We have officially reached potentially the worst possible outcome for baseball fans. And yes, an MLB lockout is significantly worse than hearing Alex Rodriguez call nationally-televised baseball games.
After the owners and player’s association failed to reach terms on a new CBA, we are officially in the sport’s first work stoppage since the 1994-95 lockout. As of now, teams are prohibited from communicating with players and making any further moves until a new CBA is reached, whether that comes in three weeks or three months.
We’re sure that you have questions about what the next step is, and we’re glad to help where we can. Here is everything you need to know about the 2021 MLB lockout.
Why is there an ongoing MLB lockout?
First off, we need to provide some background information, so let’s start by clarifying the distinction between a strike and a lockout. In this case, a strike would be if the players packed up their bags and refused to play or report. Conversely, a lockout is owner-driven; the owners are locking out the players and initiating a work stoppage.
Every professional sports league operates under a collective bargaining agreement, one which features rule changes, potential salary caps, and so forth. When the owners and player’s union reached their most recent agreement in 2016, they agreed the CBA would expire at midnight on Dec. 2, 2021.
The most recent CBA included gradual raises in the minimum salary at both the MLB and minor-league levels, pension improvements, and alterations to service time and the injured list, among other changes.
So, why is there a lockout in 2021? Put simply, the two sides could not agree on new terms, and owners have no desire to proceed any further without a new agreement. Players want the league to address service-time manipulation, teams tanking, and long-term changes to both the postseason and the designated hitter. According to CNBC, the owners want to add more postseason games and a salary floor.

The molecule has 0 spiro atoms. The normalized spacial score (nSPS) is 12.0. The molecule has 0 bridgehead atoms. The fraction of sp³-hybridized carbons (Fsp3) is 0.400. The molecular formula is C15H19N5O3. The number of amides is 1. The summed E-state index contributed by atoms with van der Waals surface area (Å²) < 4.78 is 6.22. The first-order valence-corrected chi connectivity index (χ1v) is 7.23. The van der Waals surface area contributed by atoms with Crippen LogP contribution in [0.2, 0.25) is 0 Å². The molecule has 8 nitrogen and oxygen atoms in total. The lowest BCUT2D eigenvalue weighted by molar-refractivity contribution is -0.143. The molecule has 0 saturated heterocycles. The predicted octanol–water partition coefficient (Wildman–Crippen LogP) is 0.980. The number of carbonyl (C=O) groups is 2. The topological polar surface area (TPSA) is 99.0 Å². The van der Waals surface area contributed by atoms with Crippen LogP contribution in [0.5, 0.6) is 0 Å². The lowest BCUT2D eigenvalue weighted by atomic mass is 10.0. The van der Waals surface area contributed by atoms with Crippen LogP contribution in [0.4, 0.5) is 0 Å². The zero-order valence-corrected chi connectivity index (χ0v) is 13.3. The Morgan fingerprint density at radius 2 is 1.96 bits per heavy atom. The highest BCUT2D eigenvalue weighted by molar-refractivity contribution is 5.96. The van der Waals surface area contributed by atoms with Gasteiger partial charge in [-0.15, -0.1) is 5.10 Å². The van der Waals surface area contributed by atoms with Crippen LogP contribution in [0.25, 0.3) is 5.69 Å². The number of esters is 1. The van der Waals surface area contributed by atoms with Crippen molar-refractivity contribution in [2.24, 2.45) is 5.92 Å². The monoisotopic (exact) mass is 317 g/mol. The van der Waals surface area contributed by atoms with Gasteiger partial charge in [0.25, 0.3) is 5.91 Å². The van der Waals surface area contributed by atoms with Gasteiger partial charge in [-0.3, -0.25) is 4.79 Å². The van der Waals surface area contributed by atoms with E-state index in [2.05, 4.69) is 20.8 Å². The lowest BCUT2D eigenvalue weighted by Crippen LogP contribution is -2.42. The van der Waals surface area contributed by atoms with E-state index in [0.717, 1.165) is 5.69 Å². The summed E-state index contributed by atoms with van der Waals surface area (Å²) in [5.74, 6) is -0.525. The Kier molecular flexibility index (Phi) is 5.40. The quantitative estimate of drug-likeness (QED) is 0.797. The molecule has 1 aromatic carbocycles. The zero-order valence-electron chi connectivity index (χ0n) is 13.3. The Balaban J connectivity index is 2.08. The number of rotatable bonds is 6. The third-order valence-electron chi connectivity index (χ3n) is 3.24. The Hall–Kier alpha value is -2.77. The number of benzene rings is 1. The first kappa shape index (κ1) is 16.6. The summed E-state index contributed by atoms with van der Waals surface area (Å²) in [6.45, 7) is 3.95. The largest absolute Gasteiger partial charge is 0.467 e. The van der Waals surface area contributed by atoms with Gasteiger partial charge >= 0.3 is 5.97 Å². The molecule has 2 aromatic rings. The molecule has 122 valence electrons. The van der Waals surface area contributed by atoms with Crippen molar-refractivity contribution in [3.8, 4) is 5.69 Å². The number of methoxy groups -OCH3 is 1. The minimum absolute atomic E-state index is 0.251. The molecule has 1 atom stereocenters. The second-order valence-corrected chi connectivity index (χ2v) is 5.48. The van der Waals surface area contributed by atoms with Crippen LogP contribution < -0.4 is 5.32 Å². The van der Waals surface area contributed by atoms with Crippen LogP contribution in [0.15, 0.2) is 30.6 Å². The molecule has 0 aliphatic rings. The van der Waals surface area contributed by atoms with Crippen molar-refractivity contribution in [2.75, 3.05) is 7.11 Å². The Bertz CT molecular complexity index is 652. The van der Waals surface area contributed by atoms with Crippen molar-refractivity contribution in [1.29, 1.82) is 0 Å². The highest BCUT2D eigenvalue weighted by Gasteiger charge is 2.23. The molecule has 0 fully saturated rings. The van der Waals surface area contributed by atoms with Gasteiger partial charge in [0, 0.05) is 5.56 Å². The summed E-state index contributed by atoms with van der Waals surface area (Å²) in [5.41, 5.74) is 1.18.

Although owners and player reps met in Texas in the days leading up to Dec. 2, they could not reach an agreement.
What can and cannot happen during the work stoppage?
We would compare a lockout to hitting the pause button, but we’re all going to get older during the work stoppage, so that metaphor doesn’t exactly work. Think of the next few weeks (or months) as a hiring freeze, at least with regards to players.
Teams cannot speak to players in any form, and they cannot make any acquisitions. For example, the New York Yankees cannot sign All-Star shortstop Carlos Correa, nor can they trade for a minor-league pitcher. However, if the Yankees want to hire a new hitting coach, it is believed that they can still make staff changes.
However, free agents are not prohibited from signing in other professional leagues. If a player gets an opportunity to play in Japan, they are free to pursue that chance.
How might the MLB lockout impact the start of next season?
As of publication, the 2022 MLB season is scheduled to begin on Thursday, March 31. All 30 teams will play that day … assuming the lockout doesn’t push things back, of course.
Some media members, including Forbes’ Maury Brown, have openly speculated that Feb. 1, 2022, would mark an unofficial deadline. However, neither side had announced a new deadline as of publication.
If the lockout persists throughout the winter, baseball fans may want to hope for a repeat of the 1990 lockout. Although that year’s work stoppage pushed the start of the regular season back one week, all teams nonetheless played 162 games and completed the season.